How Gary Eyler became a custodian for Alexandria’s history

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Gary Eyler at his Old Town shop at 222 S. Washington St. (Photo Credit: Evan Berkowitz)
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By Evan Berkowitz | eberkowitz@alextimes.com

Gary Eyler can readily get his hands on pretty much anything in his cramped shop on South Washington Street.

Ask him for the perfect complement to your next framing job and he’ll return posthaste with a fragment of molding that suits the piece.

Raise the concept of a passion project and he’ll produce another he’s made of the same ilk.
And if Eyler wants to show you something from his or the Old Colony Shop’s holdings (a military appointment signed by Abe Lincoln; a Wright Flyer postcard featuring a firsthand account of the inaugural flight), you can bet he’ll find it among his myriad piles in a matter of seconds.

“I’m left handed,” he said by way of explanation, turning to admire the spoils of the basement framing shop that makes up half of Old Colony’s business.

And a photographic memory to boot?

“Yeah, you could say that,” he posited. “I just have a keen sense.”

Since opening his shop in 1989, Eyler has seen just about everything come through his downstairs Dutch door. That variety, coupled with Eyler’s effortless looking expertise born from an autodidactic history education, makes the Old Colony shop special.

“He’s someone in the community,” said Lyceum director Jim Mackay, “who you can count on to be every bit as much into local history as you are.”

Even as antique shop numbers dwindle and the market for rarities forces a winnowing of inventory and a sharper eye for what’s saleable, Eyler takes pride in his prominent slice of the Port City.

“When tourists come to town, they expect to see a shop like this,” he said. “They come to Alexandria to find a shop like this.”

A passion that has become an obsession

Gary Eyler’s Old Colony Shop at 222 S. Washington St. (Photo Credit: Evan Berkowitz)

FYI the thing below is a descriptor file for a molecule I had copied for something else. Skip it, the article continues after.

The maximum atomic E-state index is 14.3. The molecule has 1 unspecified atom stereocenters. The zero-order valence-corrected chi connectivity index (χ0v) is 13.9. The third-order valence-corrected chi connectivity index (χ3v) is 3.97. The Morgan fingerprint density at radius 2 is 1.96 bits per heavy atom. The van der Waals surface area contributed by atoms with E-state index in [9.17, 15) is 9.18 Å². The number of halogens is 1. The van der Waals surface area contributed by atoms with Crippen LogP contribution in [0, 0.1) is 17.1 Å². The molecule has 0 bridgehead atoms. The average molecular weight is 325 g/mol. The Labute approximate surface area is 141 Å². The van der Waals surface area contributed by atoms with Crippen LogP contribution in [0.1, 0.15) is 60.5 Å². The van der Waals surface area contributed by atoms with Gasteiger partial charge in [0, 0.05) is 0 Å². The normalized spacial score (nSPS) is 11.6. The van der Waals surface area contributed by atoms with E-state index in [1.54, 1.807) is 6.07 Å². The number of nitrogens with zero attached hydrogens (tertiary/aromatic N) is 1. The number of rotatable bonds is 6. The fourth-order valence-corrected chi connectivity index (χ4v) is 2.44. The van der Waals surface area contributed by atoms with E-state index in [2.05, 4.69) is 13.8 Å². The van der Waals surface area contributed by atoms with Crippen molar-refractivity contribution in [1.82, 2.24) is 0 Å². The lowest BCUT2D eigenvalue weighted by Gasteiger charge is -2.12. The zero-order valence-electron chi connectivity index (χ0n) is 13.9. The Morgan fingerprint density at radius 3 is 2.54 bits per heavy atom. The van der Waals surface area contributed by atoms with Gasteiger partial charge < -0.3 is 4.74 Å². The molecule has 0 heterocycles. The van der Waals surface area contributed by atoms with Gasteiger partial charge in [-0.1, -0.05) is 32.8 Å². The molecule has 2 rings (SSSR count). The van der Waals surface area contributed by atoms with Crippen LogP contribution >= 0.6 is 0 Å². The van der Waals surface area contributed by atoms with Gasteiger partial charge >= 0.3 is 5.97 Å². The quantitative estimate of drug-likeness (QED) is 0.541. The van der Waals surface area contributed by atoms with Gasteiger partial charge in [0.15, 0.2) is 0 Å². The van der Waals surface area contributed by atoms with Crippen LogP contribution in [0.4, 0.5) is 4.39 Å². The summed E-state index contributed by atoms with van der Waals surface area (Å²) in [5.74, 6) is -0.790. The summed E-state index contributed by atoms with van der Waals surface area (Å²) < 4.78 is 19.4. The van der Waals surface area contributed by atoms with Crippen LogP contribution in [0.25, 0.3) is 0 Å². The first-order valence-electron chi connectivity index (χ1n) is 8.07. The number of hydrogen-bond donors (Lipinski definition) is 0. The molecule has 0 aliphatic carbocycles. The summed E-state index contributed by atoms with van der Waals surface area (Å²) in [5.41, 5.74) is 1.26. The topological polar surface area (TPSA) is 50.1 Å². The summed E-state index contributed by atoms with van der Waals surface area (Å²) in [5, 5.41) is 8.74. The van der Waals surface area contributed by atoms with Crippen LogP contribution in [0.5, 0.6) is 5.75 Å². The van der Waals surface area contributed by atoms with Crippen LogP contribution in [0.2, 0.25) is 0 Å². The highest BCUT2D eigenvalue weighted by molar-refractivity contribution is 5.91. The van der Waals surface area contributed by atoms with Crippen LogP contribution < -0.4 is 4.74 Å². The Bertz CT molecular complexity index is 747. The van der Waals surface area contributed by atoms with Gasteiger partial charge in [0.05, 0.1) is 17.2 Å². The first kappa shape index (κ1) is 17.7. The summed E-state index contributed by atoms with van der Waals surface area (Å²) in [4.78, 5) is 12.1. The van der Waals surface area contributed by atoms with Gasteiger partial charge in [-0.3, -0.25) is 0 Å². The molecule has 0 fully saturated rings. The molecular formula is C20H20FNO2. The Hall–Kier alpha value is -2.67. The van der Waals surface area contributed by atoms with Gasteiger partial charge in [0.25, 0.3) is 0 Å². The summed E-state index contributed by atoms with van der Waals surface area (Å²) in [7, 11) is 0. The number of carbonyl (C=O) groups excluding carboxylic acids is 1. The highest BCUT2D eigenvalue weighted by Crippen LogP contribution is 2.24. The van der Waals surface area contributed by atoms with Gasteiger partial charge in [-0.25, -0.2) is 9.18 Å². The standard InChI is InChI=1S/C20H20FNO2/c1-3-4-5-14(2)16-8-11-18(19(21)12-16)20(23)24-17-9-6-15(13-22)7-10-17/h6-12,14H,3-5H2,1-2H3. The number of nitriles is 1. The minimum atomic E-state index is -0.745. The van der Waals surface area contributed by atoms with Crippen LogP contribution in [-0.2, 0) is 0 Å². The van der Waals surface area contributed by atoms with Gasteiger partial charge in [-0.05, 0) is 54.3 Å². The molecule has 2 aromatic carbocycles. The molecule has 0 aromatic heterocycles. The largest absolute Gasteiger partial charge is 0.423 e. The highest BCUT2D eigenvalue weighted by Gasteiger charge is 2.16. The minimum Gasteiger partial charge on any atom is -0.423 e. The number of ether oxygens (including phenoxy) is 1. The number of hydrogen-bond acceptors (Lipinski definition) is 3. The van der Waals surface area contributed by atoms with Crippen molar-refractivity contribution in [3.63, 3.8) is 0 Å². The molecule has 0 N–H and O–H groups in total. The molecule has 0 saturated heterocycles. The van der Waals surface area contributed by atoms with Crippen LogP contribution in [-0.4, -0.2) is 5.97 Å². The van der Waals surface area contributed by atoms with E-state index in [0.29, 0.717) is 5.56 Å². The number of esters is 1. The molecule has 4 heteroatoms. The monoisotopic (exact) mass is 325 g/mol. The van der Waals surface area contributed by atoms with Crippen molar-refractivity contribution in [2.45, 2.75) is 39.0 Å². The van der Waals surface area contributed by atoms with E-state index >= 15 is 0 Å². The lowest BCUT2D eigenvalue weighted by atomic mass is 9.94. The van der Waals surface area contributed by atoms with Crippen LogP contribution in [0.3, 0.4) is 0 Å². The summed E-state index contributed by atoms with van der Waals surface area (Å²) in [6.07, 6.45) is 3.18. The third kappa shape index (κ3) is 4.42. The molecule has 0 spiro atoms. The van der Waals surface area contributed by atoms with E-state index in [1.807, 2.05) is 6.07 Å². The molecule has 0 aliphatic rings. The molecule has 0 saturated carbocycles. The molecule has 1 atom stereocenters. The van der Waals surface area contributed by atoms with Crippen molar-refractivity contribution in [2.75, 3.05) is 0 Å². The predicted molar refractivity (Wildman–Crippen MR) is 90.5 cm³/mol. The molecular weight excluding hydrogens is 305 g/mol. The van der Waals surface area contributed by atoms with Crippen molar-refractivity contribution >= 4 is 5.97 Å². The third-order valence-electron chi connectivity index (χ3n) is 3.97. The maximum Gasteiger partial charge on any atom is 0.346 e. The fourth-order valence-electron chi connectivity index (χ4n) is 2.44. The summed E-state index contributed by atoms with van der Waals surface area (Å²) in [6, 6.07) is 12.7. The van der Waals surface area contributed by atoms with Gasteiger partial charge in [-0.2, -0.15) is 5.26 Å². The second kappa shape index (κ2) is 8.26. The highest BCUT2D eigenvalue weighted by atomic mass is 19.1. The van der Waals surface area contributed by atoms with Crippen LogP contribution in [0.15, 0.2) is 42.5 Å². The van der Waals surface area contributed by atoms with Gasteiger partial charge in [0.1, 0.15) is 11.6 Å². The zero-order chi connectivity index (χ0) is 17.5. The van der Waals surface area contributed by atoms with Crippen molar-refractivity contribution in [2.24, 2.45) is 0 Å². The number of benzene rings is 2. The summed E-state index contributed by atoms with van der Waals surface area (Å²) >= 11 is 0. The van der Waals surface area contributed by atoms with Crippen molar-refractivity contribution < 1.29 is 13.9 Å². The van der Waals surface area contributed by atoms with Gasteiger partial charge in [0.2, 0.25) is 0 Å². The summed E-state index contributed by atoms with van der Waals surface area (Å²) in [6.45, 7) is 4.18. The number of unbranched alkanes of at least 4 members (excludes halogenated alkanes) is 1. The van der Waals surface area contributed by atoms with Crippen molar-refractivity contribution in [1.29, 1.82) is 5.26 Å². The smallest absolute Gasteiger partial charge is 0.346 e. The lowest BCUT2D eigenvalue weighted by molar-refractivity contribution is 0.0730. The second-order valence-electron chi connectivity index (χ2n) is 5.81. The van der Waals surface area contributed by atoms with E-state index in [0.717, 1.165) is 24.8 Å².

In 1989, Jim Barnes, Eyler’s mentor for a decade and namesake owner of the gallery that had occupied Old Colony’s storefront, died at a young age. Shortly thereafter, Eyler and his wife went out to dinner at a Chinese restaurant.

“The location came up for rent and I had no employment,” Eyler recalled.

“We got a fortune cookie and I open it up and the fortune said, ‘You’ll do well to start a business.’”

That settled it.

After being denied for a loan by venerable Burke and Herbert Bank, Eyler turned to a longtime client who offered him seed money, with interest, to open the shop.

“I paid him back within two years,” Eyler chuckled. “And I do use Burke and Herbert as my main banking — and they’re quite happy with me now.”

Eyler had learned his trade through a series of apprenticeships with a manuscript
dealer, a rare books trader and Barnes, an art conservator.

His interest in collecting began during childhood.

“At a young age, back before we had the cellphones and all that other stuff, in order to keep us occupied we either collected coins, stamps, bugs, rocks — whatever interest a person had,” he said.

“So collecting stamps led to envelopes, envelopes led to letters and letters led to content and primary source material.”

In books, you find engravings, and that leads to the artwork as well.

“It kind of all circles together, and what I did was combine interest,” Eyler said. “Most businesses just specialize in one subject, and I kind of combined it all. It’s a passion that has become an obsession.”

After opening up Old Colony, the high profile commissions came in quickly.

It didn’t take long for the White House to select Eyler for a job on a set of West Winghung watercolors by Norman Rockwell called “So You Want to See the President?” The four-work set is framed in Birdseye Maplewood from a tree Rockwell hand-selected off his Stockbridge, Massachusetts, property.

“Fascinating,” Eyler exclaimed. 

He’s also framed presentation pieces commemorating ribbon cuttings at the White House’s press briefing room (ironic, Eyler said, considering former Press Secretary Sean Spicer is a longtime Old Colony customer); the U.S. embassy in Kabul, Afghanistan, and the Situation Room.